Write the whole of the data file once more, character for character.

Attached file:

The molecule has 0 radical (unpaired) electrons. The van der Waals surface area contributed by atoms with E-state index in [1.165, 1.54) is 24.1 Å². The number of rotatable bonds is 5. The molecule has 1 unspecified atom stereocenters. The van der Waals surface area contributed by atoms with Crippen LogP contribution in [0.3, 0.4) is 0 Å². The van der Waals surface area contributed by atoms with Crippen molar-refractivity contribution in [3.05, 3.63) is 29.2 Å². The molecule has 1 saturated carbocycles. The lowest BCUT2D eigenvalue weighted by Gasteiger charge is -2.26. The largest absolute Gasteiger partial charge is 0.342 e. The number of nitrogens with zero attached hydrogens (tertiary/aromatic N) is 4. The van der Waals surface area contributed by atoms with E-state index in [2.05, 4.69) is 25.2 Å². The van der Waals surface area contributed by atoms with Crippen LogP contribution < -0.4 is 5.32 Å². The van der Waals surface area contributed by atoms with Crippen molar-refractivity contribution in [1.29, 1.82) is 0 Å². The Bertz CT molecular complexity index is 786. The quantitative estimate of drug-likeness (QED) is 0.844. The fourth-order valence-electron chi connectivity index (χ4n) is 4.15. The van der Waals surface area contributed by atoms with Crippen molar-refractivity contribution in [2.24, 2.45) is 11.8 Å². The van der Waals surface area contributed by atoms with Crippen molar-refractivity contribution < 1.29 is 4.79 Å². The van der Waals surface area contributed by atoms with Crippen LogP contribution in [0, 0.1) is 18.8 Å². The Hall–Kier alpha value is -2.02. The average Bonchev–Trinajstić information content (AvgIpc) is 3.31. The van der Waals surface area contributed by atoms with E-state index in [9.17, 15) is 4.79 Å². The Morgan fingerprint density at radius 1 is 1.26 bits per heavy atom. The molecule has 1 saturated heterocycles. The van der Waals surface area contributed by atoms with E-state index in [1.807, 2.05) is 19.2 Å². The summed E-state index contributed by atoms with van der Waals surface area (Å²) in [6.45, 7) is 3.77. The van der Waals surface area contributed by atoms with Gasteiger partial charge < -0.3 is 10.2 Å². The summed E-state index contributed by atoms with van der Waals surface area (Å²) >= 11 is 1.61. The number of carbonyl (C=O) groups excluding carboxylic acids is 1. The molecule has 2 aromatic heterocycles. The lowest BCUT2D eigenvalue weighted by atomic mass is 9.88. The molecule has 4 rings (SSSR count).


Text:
The molecule has 0 radical (unpaired) electrons. The van der Waals surface area contributed by atoms with E-state index in [1.165, 1.54) is 24.1 Å². The number of rotatable bonds is 5. The molecule has 1 unspecified atom stereocenters. The van der Waals surface area contributed by atoms with Crippen LogP contribution in [0.3, 0.4) is 0 Å². The van der Waals surface area contributed by atoms with Crippen molar-refractivity contribution in [3.05, 3.63) is 29.2 Å². The molecule has 1 saturated carbocycles. The lowest BCUT2D eigenvalue weighted by Gasteiger charge is -2.26. The largest absolute Gasteiger partial charge is 0.342 e. The number of nitrogens with zero attached hydrogens (tertiary/aromatic N) is 4. The van der Waals surface area contributed by atoms with E-state index in [2.05, 4.69) is 25.2 Å². The van der Waals surface area contributed by atoms with Crippen LogP contribution < -0.4 is 5.32 Å². The van der Waals surface area contributed by atoms with Crippen molar-refractivity contribution in [1.29, 1.82) is 0 Å². The Bertz CT molecular complexity index is 786. The quantitative estimate of drug-likeness (QED) is 0.844. The fourth-order valence-electron chi connectivity index (χ4n) is 4.15. The van der Waals surface area contributed by atoms with Crippen molar-refractivity contribution in [2.24, 2.45) is 11.8 Å². The van der Waals surface area contributed by atoms with Crippen molar-refractivity contribution < 1.29 is 4.79 Å². The van der Waals surface area contributed by atoms with Crippen LogP contribution in [0, 0.1) is 18.8 Å². The Hall–Kier alpha value is -2.02. The average Bonchev–Trinajstić information content (AvgIpc) is 3.31. The van der Waals surface area contributed by atoms with E-state index in [9.17, 15) is 4.79 Å². The Morgan fingerprint density at radius 1 is 1.26 bits per heavy atom. The molecule has 1 saturated heterocycles. The van der Waals surface area contributed by atoms with E-state index in [1.807, 2.05) is 19.2 Å². The summed E-state index contributed by atoms with van der Waals surface area (Å²) in [6.45, 7) is 3.77. The van der Waals surface area contributed by atoms with Gasteiger partial charge < -0.3 is 10.2 Å². The summed E-state index contributed by atoms with van der Waals surface area (Å²) >= 11 is 1.61. The number of carbonyl (C=O) groups excluding carboxylic acids is 1. The molecule has 2 aromatic heterocycles. The lowest BCUT2D eigenvalue weighted by atomic mass is 9.88. The molecule has 4 rings (SSSR count).